obtaining callstack level

Discussion in 'C++' started by seannakasone@yahoo.com, Apr 25, 2006.

  1. Guest

    Is there a way to get the callstack level in c++? for example, take
    the following code:

    void call3() {
    //callstack level would be 3
    }

    void call2() {
    //callstack level would be 2
    call3();
    }

    int main() {
    //callstack level would be 1
    call2();
    return 0;
    }

    And I don't mean obtaining it from using a debugger and looking at the
    callstack. I'm mean obtaining it programmatically.
     
    , Apr 25, 2006
    #1
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  2. Ian Collins Guest

    wrote:
    >
    > And I don't mean obtaining it from using a debugger and looking at the
    > callstack. I'm mean obtaining it programmatically.
    >

    No, not in standard C++.

    --
    Ian Collins.
     
    Ian Collins, Apr 25, 2006
    #2
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  3. * :
    > Is there a way to get the callstack level in c++? for example, take
    > the following code:
    >
    > void call3() {
    > //callstack level would be 3
    > }
    >
    > void call2() {
    > //callstack level would be 2
    > call3();
    > }
    >
    > int main() {
    > //callstack level would be 1
    > call2();
    > return 0;
    > }
    >
    > And I don't mean obtaining it from using a debugger and looking at the
    > callstack. I'm mean obtaining it programmatically.


    Instrument the functions, that is, add code that maintains a call stack
    level count.

    That can easily be done via the construction and destruction of a local
    object in each function.

    For example, off the cuff,

    class CallTracer
    {
    private:
    static std::size_t& theLevel()
    {
    static std::size_t theLevelVariable = 0;
    return theLevelVariable;
    }

    public:
    CallTracer(){ ++theLevel(); }
    ~CallTracer(){ --theLevel(); }
    static std::size_t level() { return theLevel(); }
    };

    which you'd use like

    void foo3()
    {
    CallTracer tracer;
    std::cout
    << "foo3, at call level " << CallTracer::level()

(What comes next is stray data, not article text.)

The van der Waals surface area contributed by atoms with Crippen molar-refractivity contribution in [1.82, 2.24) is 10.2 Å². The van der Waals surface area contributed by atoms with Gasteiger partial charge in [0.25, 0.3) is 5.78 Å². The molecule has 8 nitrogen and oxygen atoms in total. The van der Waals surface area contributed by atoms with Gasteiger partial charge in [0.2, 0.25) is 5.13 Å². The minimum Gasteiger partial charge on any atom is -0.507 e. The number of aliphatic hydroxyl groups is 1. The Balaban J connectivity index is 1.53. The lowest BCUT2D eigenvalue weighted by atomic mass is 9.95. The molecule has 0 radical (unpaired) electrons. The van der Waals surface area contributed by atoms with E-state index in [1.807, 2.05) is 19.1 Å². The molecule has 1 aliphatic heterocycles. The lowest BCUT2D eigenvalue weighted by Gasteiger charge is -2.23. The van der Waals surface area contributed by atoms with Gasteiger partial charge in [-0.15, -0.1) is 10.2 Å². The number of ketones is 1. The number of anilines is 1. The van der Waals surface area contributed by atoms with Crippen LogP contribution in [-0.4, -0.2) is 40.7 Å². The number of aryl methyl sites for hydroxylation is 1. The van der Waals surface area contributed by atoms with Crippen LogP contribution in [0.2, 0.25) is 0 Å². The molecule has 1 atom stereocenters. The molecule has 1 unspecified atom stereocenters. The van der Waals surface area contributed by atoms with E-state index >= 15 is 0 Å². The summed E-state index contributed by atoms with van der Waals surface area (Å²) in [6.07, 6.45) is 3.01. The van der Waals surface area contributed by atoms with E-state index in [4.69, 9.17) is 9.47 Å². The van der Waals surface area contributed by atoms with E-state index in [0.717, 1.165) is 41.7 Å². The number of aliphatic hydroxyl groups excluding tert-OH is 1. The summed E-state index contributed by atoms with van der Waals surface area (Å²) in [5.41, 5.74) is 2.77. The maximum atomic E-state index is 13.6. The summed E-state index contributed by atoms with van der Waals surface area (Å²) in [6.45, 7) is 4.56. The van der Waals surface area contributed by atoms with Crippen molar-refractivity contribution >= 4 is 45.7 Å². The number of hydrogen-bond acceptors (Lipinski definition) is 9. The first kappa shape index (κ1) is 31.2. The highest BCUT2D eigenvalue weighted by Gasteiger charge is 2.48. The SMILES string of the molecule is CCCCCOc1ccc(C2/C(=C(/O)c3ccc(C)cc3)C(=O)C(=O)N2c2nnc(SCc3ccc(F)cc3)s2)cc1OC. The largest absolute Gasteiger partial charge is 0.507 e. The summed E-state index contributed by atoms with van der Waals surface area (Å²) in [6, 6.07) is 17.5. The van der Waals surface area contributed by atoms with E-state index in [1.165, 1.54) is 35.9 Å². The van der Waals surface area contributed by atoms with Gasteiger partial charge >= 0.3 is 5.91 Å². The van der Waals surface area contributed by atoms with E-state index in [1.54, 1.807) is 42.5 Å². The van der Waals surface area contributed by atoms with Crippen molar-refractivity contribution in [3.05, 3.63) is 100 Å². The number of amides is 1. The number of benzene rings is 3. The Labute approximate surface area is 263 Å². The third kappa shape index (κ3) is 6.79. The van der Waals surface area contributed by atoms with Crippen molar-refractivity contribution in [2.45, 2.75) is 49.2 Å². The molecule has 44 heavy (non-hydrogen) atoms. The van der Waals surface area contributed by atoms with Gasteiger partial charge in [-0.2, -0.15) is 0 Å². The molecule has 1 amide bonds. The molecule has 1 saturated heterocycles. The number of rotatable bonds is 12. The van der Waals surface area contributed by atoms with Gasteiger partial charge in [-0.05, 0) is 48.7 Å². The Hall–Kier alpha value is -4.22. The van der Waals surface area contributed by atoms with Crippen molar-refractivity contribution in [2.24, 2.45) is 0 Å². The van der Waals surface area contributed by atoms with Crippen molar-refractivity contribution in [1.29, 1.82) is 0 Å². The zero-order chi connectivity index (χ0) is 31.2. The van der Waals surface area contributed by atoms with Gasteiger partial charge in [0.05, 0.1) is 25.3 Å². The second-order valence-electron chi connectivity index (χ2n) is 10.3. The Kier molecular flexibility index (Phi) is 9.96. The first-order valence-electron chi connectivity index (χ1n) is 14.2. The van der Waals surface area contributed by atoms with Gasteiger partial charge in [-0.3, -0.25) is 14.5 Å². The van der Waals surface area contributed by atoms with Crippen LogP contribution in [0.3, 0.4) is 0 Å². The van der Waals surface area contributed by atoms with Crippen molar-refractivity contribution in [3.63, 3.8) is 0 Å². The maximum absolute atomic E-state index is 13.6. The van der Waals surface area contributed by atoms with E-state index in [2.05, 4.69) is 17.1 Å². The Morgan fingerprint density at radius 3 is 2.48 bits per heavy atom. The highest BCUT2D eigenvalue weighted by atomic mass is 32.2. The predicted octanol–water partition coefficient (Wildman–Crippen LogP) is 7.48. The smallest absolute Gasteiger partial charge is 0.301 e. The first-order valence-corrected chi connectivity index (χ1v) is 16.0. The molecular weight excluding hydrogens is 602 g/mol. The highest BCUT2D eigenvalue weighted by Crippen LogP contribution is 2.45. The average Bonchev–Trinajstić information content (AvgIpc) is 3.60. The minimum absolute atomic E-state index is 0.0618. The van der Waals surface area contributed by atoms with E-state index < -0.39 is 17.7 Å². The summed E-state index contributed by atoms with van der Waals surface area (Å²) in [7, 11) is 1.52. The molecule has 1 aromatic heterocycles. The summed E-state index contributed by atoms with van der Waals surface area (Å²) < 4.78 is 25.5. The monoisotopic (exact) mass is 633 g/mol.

<< std::endl;
    }

    This counts the calls of functions instrumented this way; if that's not
    enough, use a decent debugger.

    --
    A: Because it messes up the order in which people normally read text.
    Q: Why is it such a bad thing?
    A: Top-posting.
    Q: What is the most annoying thing on usenet and in e-mail?
     
    Alf P. Steinbach, Apr 25, 2006
    #3
  4. wrote:
    > Is there a way to get the callstack level in c++? for example, take
    > the following code:


    [...]

    > And I don't mean obtaining it from using a debugger and looking at the
    > callstack. I'm mean obtaining it programmatically.


    If you're not interested in a precise number, but can accept a measure
    that would indicate the stack depth in bytes you can obtain the address
    of one of the function's plain local variables through the & operator
    and cast it to a char * pointer. I've used this technique to track the
    use of stack space during the runtime of a program; see the snapshots at
    <http://www.spinellis.gr/codequality/stack.gif?clcpp>. This technique
    is not portable, but will work on most computer architectures.
     
    Diomidis Spinellis, Apr 25, 2006
    #4
  5. Guest

    Diomidis Spinellis wrote:
    > wrote:
    > > Is there a way to get the callstack level in c++? for example, take
    > > the following code:


    > If you're not interested in a precise number, but can accept a measure
    > that would indicate the stack depth in bytes you can obtain the address
    > of one of the function's plain local variables through the & operator
    > and cast it to a char * pointer. I've used this technique to track the
    > use of stack space during the runtime of a program; see the snapshots at
    > <http://www.spinellis.gr/codequality/stack.gif?clcpp>. This technique
    > is not portable, but will work on most computer architectures.


    The Itanium of course being one of those where it doesn't work; it has
    two
    stacks. C++ doesn't care; you can still implement Standard C++ on it.
    Yet such features explain why Standard C++ doesn't have "a" callstack
    level; it doesn't really make sense.

    HTH,
    Michiel Salters
     
    , Apr 25, 2006
    #5
  6. * :
    > Diomidis Spinellis wrote:
    >> wrote:
    >>> Is there a way to get the callstack level in c++? for example, take
    >>> the following code:

    >
    >> If you're not interested in a precise number, but can accept a measure
    >> that would indicate the stack depth in bytes you can obtain the address
    >> of one of the function's plain local variables through the & operator
    >> and cast it to a char * pointer. I've used this technique to track the
    >> use of stack space during the runtime of a program; see the snapshots at
    >> <http://www.spinellis.gr/codequality/stack.gif?clcpp>. This technique
    >> is not portable, but will work on most computer architectures.

    >
    > The Itanium of course being one of those where it doesn't work; it has
    > two
    > stacks. C++ doesn't care; you can still implement Standard C++ on it.
    > Yet such features explain why Standard C++ doesn't have "a" callstack
    > level; it doesn't really make sense.


    Although a bit off-topic, would you care to elaborate? It's a long time